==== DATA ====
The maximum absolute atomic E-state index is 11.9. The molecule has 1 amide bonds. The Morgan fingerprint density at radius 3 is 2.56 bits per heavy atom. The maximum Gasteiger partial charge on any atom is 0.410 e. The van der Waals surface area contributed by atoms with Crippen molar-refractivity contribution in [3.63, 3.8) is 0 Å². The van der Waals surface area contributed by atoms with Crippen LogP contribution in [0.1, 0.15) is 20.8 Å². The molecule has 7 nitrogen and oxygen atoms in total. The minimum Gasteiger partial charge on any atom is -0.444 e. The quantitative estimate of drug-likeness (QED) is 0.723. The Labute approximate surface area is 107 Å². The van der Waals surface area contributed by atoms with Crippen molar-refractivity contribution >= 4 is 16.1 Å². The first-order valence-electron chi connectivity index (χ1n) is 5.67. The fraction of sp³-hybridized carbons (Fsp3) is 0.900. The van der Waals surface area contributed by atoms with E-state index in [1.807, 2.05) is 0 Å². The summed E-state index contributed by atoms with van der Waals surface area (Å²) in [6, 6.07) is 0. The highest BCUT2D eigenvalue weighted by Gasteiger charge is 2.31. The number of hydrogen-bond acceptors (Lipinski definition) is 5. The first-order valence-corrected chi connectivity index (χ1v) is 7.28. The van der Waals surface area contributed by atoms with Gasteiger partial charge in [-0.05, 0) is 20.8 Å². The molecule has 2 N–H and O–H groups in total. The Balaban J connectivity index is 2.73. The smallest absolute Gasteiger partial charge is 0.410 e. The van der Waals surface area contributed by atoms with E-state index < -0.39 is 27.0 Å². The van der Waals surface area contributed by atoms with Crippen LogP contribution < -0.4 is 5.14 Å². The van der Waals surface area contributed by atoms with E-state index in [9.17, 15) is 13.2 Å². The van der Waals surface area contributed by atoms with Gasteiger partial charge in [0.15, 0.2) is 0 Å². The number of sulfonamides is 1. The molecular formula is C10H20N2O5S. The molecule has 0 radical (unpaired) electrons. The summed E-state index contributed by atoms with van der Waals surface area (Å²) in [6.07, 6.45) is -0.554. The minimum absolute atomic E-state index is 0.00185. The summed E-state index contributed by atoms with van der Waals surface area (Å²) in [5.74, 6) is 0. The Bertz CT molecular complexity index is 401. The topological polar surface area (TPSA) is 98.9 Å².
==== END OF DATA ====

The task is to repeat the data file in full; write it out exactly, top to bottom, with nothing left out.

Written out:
The maximum absolute atomic E-state index is 11.9. The molecule has 1 amide bonds. The Morgan fingerprint density at radius 3 is 2.56 bits per heavy atom. The maximum Gasteiger partial charge on any atom is 0.410 e. The van der Waals surface area contributed by atoms with Crippen molar-refractivity contribution in [3.63, 3.8) is 0 Å². The van der Waals surface area contributed by atoms with Crippen LogP contribution in [0.1, 0.15) is 20.8 Å². The molecule has 7 nitrogen and oxygen atoms in total. The minimum Gasteiger partial charge on any atom is -0.444 e. The quantitative estimate of drug-likeness (QED) is 0.723. The Labute approximate surface area is 107 Å². The van der Waals surface area contributed by atoms with Crippen molar-refractivity contribution >= 4 is 16.1 Å². The first-order valence-electron chi connectivity index (χ1n) is 5.67. The fraction of sp³-hybridized carbons (Fsp3) is 0.900. The van der Waals surface area contributed by atoms with E-state index in [1.807, 2.05) is 0 Å². The summed E-state index contributed by atoms with van der Waals surface area (Å²) in [6, 6.07) is 0. The highest BCUT2D eigenvalue weighted by Gasteiger charge is 2.31. The number of hydrogen-bond acceptors (Lipinski definition) is 5. The first-order valence-corrected chi connectivity index (χ1v) is 7.28. The van der Waals surface area contributed by atoms with Gasteiger partial charge in [-0.05, 0) is 20.8 Å². The molecule has 2 N–H and O–H groups in total. The Balaban J connectivity index is 2.73. The smallest absolute Gasteiger partial charge is 0.410 e. The van der Waals surface area contributed by atoms with E-state index < -0.39 is 27.0 Å². The van der Waals surface area contributed by atoms with Crippen LogP contribution < -0.4 is 5.14 Å². The van der Waals surface area contributed by atoms with E-state index in [9.17, 15) is 13.2 Å². The van der Waals surface area contributed by atoms with Gasteiger partial charge in [0.15, 0.2) is 0 Å². The number of sulfonamides is 1. The molecular formula is C10H20N2O5S. The molecule has 0 radical (unpaired) electrons. The summed E-state index contributed by atoms with van der Waals surface area (Å²) in [6.07, 6.45) is -0.554. The minimum absolute atomic E-state index is 0.00185. The summed E-state index contributed by atoms with van der Waals surface area (Å²) in [5.74, 6) is 0. The Bertz CT molecular complexity index is 401. The topological polar surface area (TPSA) is 98.9 Å².